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Plans for 75 new homes in Newbury rejected

Councillors warned they would have "blood on their hands" if Coley Farm development approved

Chris Ord

Reporter:

Chris Ord

Cold Ash planning - Col011 - cold ash hill

WEST Berkshire councillors have defied their officers’ recommendations, as well as their own planning policy, by refusing permission for 75 new homes in Newbury.

Members of the Western Area Planning Committee voted against plans for the development at Coley Farm, in Stoney Lane, after being told they would have “blood on their hands” if they made the wrong decision.

The plans were ultimately rejected due to safety issues, owing to the increase in traffic, concerns over flooding and the impact on the landscape.

However, the decision flies in the face of the council’s own proposed planning policy with West Berkshire councillors last year voting in favour of including the land in the Housing Site Allocation Development Plan Document (HSA DPD), which earmarks suitable development locations across the district.

As a result, the application will now go before the council’s district planning committee, which could see the decision overturned.

The plans, submitted by Newbury developer Donnington New Homes, would see a mix of one-, two-, three-, four- and five-bedroom homes built on the 3.75 hectar site.

Forty per cent of the homes will be affordable.

The plans also include a total of 162 parking spaces and two access points on to Stoney Lane, which would also be widened in an effort to improve safety.

The application had drawn heavy criticism from many local residents, who raised numerous concerns, including the issue of road safety along Stoney Lane, Kiln Lane and Turnpike Road.

The meeting heard from ward member Garth Simpson (Con, Cold Ash), who urged his fellow councillors to reject the plans due to the negative impact on the landscape, concerns over flooding, as well as the traffic, which he said was a “nightmare”.

He said: “Kiln Road is one of the most stressed in the district.

“It is heavily used at peak times by schoolchildren – it is unsafe.”

He added: “You face the moral hazard of blood on your hands if you make the wrong decision.”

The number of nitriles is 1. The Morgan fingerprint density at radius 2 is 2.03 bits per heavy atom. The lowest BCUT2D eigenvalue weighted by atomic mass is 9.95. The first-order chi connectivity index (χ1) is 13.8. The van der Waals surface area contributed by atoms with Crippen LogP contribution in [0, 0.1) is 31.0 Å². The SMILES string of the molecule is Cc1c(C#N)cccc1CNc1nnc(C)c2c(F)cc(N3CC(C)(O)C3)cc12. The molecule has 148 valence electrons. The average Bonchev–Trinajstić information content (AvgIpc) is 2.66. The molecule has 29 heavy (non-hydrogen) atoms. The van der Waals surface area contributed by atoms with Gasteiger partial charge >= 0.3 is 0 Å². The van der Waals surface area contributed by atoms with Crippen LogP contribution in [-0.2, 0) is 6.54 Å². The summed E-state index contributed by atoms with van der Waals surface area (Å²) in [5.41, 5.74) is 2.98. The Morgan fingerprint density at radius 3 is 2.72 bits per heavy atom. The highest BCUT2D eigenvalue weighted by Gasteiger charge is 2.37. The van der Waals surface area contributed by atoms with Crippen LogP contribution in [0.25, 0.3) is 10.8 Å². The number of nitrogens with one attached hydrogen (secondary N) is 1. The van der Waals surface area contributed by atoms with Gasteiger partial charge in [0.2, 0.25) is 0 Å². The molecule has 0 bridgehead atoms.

Proposing a refusal of the plans, Jeff Beck (Con, Clay Hill) said: “In principle I have no objection to developing on this site.

“However, I do feel that the number of houses is excessive and the additional traffic on the local area will be unacceptable.”

Before members took to the vote planning officer Michael Butler warned councillors about the implications of their decision.

“This is a recommended site,” he said.

“You as a council has proposed this site.

“It’s gone through a lengthy process. We are not at the final stages of that process yet, but substantial weight must be given to the DPD.”

He went on: “If the council were to refuse an application on one of its own recommended sites, then if the developer were to appeal the council would be clearly open to costs.”

Despite this, four out of the eight members voted in favour of refusing the application, with two votes against. Hilary Cole (Con, Chieveley) and Adrian Edwards (Con, Falkland) abstained.

A decision will now be made by the district planning committee at a later date.

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Article comments

  • Ab1988

    03/12/2016 - 00:12

    Good there will be No countryside left!!!!!

    Reply

  • juzzthefuzz

    02/12/2016 - 22:10

    Another ridiculous rejection of much needed housing to the area. The population is increasing almost exponentially in Newbury. How long is it going to be until the council realizes the urgent need for more homes, more affordable homes. The local government can go on all it likes about big business in the area, high--tech jobs and so on and so forth. However, house prices are becoming out of reach for ever more and more people. The supply of housing needs to keep up with the demand. Oh, the number of houses is excessive? The traffic is unacceptable? Then why don't you propose an idea that targets improving the infrastructure at the same time as building more homes. This was a site with over the minimum number of required Affordable homes. Yet the council see it fit to then approve the Market Street proposal with 6% affordable. How is this fair? Talking about all this moral blood on your hands is a lie. Newbury needs homes, and it needs them now.

    Reply

  • Nobodyslogan

    01/12/2016 - 12:12

    Ah yes Stoney Lane, that terribly dangerous road that has not had any accidents recorded on it for the last 17 years!!

    Reply

    • Nobodyslogan

      01/12/2016 - 12:12

      *7 years

      Reply

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